Question 1) When I sister joists, do I have to anchor the joists on the same side of every joist? The way my joists, HVAC, and other obstructions are it would be all but impossible to mount every joist on the same side of existing joists.

Question 2) How should I manage the left side joists? They are very close together, (maybe because of the furnace vent in the wall?) and I would say itis the "strongest" part of my floor.

Question 3) Should I be removing the right side, water damaged, joist section due to the excessive rot? I've seen this done before, just not sure how to best repair that. Same kind of applies to the left side.

Note, the HVAC will be completely redesigned in the coming months...which makes this even more frustrating because I can't exactly postpone this remodel.
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Old 06-07-2019, 08:11 AM   #6
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Quick update followed by a few questions.

I have reinforced all joists across the full span and I am now searching for flooring material and fasteners suggestions.

I have the 3/4" T&G OSB cut to size. about ready to secure but I am not sure if the #8 1 3/4" construction screws I have will be adequate (it seems like very few people use this size). It seems like the majority of people use nails+glue for cost/time savings. Can anyone recommend an appropriate screw to use?

Also, I plan on using a CBU over the plywood.
I plan on following the installation guide for hardibacker, but i don't see mentioning of avoiding or hitting joists when securing the CBU. Am I supposed to avoid the joists to allow "float"?
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Old 06-07-2019, 08:54 AM   #7
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I've used a 2.5" #8 or #9 coated deck screw with torx head with decent results.

Have you thought about using Ditra? it is much easier to install and lay tile on and it's waterproof. Would be an advantage in a rental where folks don't care about water spillage from a tub. From what I've read on here, Hardie is very 'thirsty' i.e. thinset will skin over pretty quickly on it.

If you decide to use hardiebacker, you apply thinset to the floor, bed the hardiebacker, then use screws. Screw placement over joists shouldn't matter.
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Old 06-07-2019, 09:28 AM   #8
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I had originally intended for ditra, but I also wanted to utilize the 1/2" CBU for bridging the height to the new tub I'm putting in for ease of entry/exit. It will be taller than my previous one. I also thought the ditra might not bond well to the subfloor and i would had to have delamination...but if its a better way to go i will reconsider.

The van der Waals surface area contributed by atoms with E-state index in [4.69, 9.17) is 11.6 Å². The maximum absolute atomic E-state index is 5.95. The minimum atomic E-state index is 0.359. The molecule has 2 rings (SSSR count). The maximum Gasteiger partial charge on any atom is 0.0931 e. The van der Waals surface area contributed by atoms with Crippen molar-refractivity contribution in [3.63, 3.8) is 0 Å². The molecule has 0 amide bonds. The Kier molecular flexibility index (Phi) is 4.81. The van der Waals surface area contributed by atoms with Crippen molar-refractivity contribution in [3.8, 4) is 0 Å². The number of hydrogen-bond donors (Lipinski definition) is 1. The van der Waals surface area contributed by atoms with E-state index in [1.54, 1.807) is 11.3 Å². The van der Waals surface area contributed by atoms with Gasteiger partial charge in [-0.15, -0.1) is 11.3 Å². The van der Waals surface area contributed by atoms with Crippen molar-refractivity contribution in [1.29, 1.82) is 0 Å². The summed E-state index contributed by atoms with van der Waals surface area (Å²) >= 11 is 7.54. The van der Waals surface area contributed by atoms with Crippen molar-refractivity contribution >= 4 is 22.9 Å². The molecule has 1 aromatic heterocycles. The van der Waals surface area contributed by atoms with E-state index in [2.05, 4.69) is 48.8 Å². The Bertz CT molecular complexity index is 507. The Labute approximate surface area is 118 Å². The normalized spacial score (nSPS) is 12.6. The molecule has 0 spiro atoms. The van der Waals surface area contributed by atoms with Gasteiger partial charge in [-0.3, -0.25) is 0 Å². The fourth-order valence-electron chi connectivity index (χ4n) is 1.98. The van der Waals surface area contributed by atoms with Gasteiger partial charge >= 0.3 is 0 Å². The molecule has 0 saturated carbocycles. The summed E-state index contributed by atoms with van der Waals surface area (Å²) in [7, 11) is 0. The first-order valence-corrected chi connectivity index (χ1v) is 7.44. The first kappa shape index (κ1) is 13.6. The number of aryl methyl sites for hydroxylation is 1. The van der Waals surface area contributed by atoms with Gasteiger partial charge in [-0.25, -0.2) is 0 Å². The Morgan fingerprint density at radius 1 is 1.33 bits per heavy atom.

Is there some thickness of plywood i can put down before the Ditra to add to the finished floor height?

I also read that people felt the CBU gives some added stiffness (maybe a false perception) to the floor.

I'm just trying to make a sold floor here with decent tile work
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Old 06-07-2019, 10:04 AM   #9
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Substitute properly attached 1/2" plywood (not CDX) for CBU and you will indeed stiffen the structure. Ditra and plywood are friends.

While CBU might have some perceptible stiffening effect, manufacturers and likewise engineers and inspectors will assign zilch, as would I. Anything else and you become the engineer.
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Old 06-07-2019, 11:36 AM   #10
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Agree with Ali, Kyle, the 1 3/4" screws aren't likely long enough. Go for the #9's at no less than 2", but not more than 2.5". The torx heads (the screws will come with a torx bit in the box) are definitely your friend, as would be an impact driver. I know Depot sells "construction" screws with torx heads in various lengths. Those are what I used. A whole mess of 'em.

As for building floor height, you can add another layer of ply over your OSB without issue, 1/2", 3/4", no problem. I'm not a fan of OSB so I'd use standard plywood. Be sure it's exterior rated, (Exposure1, etc) and no face grade lower than C. If you use 1/2" ply you'll be able to use 1 3/4" or 2" screws.
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Old 06-07-2019, 01:58 PM   #11
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Ok that confirms it, I will go get the 2" screws and use the 1 3/4" for a 1/2" underlayment for the Ditra.


For my clarification, is the RTD plywood what I should be looking for? I know I read a thread where RTD was basically discouraged but it appears to the only suitable alternative.

Thanks for all the help!

Edit:
Sorry, another followup question!
Is there reasons to NOT lay the Ditra on the OSB subfloor? Is it best to add another layer of plywood (RTD plywood 1/2" or 3/4")
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Old 06-08-2019, 05:28 AM   #12
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I'm getting a little confused, Kyle, thought your plan was to lay the 3/4" OSB, then 1/2" ply, then Ditra. That's how I'd do it if I could put up with the added height that the 1/2" ply adds.

As far as Ditra over OSB, I dunno. But I'm pretty certain Schluter knows, and addresses it in their Ditra install spec sheet.

As far a RTD - haven't ever heard of it.
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Old 06-08-2019, 05:40 AM   #13
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You can Ditra over OSB, however, I would stick with using 1/2" exterior glue plywood with face grade no less than C to build up your floor for ditra.

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Old 06-08-2019, 10:51 AM   #14
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Kyle, Schluter is perfectly happy to have their Ditra installed directly over OSB, but the bonding mortar manufacturer's may not agree. And I wouldn't do it unless there was no other option. If you plan on a second layer of subflooring, I would make it plywood.

As for the RTD, if you hafta pay a nickle extra for it, I wouldn't bother. An AC or BC plywood with an exposure rating of Exterior or Exposure 1 is more than adequate for your application.

My opinion; worth price charged.